May 20, 2015 1:20 PM EDT

Google wants to settle that argument you’re having with your friend over text message.

Already the go-to destination for daily disputes over historical facts, figures and more, the search giant has patented a way to immediately look for answers right inside a text message window, Quartz reports. The new software would embed a search function within a messaging platform that allows users to seamlessly ask Google a question without leaving the conversation.

Google received the patent on May 12, and it aims to halt arguments by quickly looking up the requested information. For instance, Google provided an example of a couple looking to vacation in Europe. Mid-conversation, one person asks “Superfinder,” the text prompt needed to begin a query, “Superfinder: Exchange Rate of Euros to Dollars.” Google returns with the information instantly, allowing the conversation to continue uninterrupted.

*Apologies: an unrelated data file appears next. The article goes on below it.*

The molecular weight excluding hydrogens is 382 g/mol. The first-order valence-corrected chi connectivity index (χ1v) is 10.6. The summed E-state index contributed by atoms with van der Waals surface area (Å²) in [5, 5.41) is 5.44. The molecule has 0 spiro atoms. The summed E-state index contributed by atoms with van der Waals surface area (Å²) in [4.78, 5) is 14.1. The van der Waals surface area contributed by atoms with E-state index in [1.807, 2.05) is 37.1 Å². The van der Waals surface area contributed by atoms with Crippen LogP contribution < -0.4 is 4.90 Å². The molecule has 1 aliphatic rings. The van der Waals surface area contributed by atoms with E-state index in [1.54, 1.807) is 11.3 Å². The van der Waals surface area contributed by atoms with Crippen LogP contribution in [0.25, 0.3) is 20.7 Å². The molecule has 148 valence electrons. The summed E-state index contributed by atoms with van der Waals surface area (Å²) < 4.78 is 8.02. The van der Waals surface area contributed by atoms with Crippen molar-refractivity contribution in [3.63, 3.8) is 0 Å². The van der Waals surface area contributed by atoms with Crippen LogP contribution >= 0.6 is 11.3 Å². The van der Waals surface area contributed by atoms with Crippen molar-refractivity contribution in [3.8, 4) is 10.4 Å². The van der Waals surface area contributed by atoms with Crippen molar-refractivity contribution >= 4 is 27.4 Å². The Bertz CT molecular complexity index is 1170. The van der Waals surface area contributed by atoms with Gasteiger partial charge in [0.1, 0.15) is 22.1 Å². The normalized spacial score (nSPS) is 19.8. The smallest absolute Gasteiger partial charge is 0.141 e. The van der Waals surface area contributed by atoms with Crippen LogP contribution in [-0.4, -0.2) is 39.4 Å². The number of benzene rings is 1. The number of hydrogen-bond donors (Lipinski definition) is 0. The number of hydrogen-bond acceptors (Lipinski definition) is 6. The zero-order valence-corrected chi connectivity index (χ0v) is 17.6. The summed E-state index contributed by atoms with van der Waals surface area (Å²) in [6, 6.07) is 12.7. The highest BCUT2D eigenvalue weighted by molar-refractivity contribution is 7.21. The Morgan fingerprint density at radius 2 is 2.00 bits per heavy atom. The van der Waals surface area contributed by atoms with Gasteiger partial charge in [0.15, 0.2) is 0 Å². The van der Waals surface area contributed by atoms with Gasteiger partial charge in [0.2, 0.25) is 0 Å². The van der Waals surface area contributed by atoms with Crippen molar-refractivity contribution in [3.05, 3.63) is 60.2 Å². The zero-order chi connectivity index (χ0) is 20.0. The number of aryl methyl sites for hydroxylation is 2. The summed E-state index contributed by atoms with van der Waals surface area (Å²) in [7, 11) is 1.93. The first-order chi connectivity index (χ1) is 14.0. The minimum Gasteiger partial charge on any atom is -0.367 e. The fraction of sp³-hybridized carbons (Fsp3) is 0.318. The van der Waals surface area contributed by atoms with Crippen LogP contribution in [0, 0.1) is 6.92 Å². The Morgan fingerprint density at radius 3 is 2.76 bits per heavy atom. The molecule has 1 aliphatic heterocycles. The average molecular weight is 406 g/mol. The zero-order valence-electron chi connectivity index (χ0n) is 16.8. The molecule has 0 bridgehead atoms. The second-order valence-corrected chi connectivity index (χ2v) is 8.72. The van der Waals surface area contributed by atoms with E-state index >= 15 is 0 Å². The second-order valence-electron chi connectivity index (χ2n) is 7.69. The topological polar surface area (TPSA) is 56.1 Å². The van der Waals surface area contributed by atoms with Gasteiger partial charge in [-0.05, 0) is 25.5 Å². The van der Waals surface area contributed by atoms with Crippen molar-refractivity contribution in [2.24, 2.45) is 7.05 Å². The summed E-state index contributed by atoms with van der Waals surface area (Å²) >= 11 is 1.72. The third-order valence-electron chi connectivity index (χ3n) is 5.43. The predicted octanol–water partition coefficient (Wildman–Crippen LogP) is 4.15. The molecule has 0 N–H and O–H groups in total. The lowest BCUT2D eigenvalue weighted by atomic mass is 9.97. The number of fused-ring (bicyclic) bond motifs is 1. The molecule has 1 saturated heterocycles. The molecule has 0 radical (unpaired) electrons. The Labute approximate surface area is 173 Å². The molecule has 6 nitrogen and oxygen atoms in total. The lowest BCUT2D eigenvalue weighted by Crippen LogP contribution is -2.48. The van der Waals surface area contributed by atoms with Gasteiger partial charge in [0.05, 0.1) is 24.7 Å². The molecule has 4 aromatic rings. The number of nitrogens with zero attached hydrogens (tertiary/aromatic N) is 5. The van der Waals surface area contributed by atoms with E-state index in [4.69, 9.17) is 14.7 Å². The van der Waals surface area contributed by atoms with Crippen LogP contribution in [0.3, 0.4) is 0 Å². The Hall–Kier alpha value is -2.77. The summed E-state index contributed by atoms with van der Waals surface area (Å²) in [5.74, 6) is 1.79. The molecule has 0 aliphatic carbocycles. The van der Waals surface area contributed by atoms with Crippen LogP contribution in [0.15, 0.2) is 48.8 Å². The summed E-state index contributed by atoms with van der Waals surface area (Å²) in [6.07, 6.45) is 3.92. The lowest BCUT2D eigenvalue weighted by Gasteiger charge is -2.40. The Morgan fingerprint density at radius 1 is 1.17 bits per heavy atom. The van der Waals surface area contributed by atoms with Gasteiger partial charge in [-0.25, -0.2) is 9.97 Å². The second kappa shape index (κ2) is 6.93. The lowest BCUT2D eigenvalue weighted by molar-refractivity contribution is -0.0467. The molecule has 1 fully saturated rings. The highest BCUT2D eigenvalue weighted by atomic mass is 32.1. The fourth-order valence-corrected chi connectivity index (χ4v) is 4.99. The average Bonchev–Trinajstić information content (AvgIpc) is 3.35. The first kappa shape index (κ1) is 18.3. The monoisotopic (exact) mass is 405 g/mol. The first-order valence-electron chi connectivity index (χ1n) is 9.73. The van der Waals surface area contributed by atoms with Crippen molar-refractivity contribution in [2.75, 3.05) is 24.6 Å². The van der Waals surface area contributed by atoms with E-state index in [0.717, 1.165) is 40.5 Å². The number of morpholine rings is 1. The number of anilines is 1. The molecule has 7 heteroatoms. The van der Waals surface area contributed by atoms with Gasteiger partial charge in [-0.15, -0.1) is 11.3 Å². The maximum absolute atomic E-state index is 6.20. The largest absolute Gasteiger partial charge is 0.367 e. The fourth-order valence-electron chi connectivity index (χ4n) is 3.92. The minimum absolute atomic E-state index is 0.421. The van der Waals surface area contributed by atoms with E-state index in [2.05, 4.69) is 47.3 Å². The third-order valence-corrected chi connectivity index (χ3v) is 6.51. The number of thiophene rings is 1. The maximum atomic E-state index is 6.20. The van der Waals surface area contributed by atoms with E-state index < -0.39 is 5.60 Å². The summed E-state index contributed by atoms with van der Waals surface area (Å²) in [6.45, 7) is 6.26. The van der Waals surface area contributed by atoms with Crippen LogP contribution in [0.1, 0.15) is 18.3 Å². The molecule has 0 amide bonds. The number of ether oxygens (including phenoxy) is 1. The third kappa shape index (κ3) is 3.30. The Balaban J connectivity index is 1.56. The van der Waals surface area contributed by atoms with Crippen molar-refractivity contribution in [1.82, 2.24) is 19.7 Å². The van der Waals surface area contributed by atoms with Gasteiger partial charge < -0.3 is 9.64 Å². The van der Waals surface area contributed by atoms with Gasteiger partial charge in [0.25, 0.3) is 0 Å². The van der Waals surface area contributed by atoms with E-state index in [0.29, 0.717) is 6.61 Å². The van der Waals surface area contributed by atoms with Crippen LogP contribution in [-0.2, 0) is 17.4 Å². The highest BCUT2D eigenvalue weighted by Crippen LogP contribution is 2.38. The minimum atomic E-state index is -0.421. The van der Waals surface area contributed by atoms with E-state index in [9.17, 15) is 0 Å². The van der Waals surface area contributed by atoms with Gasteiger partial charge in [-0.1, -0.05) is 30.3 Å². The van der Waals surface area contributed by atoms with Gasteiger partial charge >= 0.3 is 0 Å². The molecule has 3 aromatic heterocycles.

This is reportedly the first time that a search function would be embedded within a text conversation, Quartz reports.

It’s unclear when, or even if, the new technology will be made available to the public. A Google spokesperson told Quartz the new search method may not even be turned into a product, as it’s still in the early stages. The news comes after the release of a new Google program, Tone, which lets users share links via sound.

This article originally appeared on Fortune.com

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